This year, Fundación Secretariado Gitano (FSG) presents its XIV Report on Discrimination and the Roma Community. We have been producing this publication for 14 years, for the main purpose of uncovering and reporting the discrimination that, sadly, the Roma community continues to suffer. The report depicts 232 cases of discrimination in which we have assisted 278 people, includes special analysis of a core issue—intersectional discrimination— with particular attention for the situation of Roma women, and indicates progress and best practice in this area.
We must take into account the current context of the fight against discrimination; everyday discrimination we see year after year in these reports that affects the Roma community. It is a seemingly perpetual rejection and translates into denial of access to employment, housing and goods and services, and anti-Roma discourse in the media and online, etc. As well as being detrimental to human dignity, all that is a barrier to the exercise of other essential human rights in the pursuit of a dignified life. Let’s think of ourselves: what would our lives be like if we went to school at a segregated centre, and when we looked for a job, we could not secure an interview because of our surname? Or when trying to buy or rent a home, we were told it is not available, or at the supermarket we were followed by a security guard? Sadly, for Roma people in our country, such realities are not occasional but everyday.
There is a disconnect in the exercise of the right to equality that no society should tolerate. As well as pioneering in technology, industry, economy etc., our society must pioneer in the guarantee of fundamental rights. To do that, we must raise awareness in society of certain groups in the population that are frequently subject to prejudice and stereotypes. We must know the heterogeneous reality of Roma men and women; school textbooks must include this minority, and legislation must be more compre hensive.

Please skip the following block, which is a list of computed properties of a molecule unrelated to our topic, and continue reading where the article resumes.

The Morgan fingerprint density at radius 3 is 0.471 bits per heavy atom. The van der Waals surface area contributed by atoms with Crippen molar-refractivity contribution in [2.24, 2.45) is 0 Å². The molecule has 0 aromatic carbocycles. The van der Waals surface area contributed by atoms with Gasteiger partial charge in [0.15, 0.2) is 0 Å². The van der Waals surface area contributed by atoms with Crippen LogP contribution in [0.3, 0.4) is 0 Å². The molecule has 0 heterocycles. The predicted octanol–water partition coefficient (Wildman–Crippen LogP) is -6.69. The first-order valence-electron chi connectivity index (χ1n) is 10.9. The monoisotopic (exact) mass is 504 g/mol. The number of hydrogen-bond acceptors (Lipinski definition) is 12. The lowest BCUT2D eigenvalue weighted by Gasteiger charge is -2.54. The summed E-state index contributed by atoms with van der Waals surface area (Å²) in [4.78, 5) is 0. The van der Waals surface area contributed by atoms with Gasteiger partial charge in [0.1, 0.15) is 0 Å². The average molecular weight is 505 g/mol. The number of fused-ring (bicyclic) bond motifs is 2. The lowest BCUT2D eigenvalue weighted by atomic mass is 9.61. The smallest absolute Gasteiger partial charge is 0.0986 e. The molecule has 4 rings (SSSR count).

Now is the ideal time to promote the Council for the Eradication of Discrimination for Race or Ethnicity and for our country to follow the recommendations of multiple anti-discrimination bodies, to approve a general anti-discrimination framework, to appropriately transpose European directives and to pass advanced anti-discrimination law, including on anti-Gypsyism and intersectional discrimination. Likewise, victims must be provided with an effective protection system from acts of discrimination that do not constitute a crime, which is why encouraging a Comprehensive Equality Act in Spain is so important, to reach consensus across all political parties. When it comes to fundamental rights, political leanings should not impose conditions. A protection framework should unite everyone. Now is the time to educate our society on tolerance, which means raising awareness of, preventing and sanctioning discriminatory behaviour.
We need to look to Europe, where extreme political ideologies are gaining ground in a number of countries (Italy, France, Germany, Hungary, Slovakia, Bulgaria, Austria, etc.), using political discourse that threatens the human rights of the most disadvantaged in society—populist discourse that society responds to but that leads to a concerning ideological context if we remember that lamentable facts in our past have had dreadful consequences for Roma, immigrants, LGBT people, disabled people, Jewish people, etc. For that reason it is vital that European institutions give a robust response and defend the key values that have built the advanced, cohesive Europe respectful of fundamental rights that we are.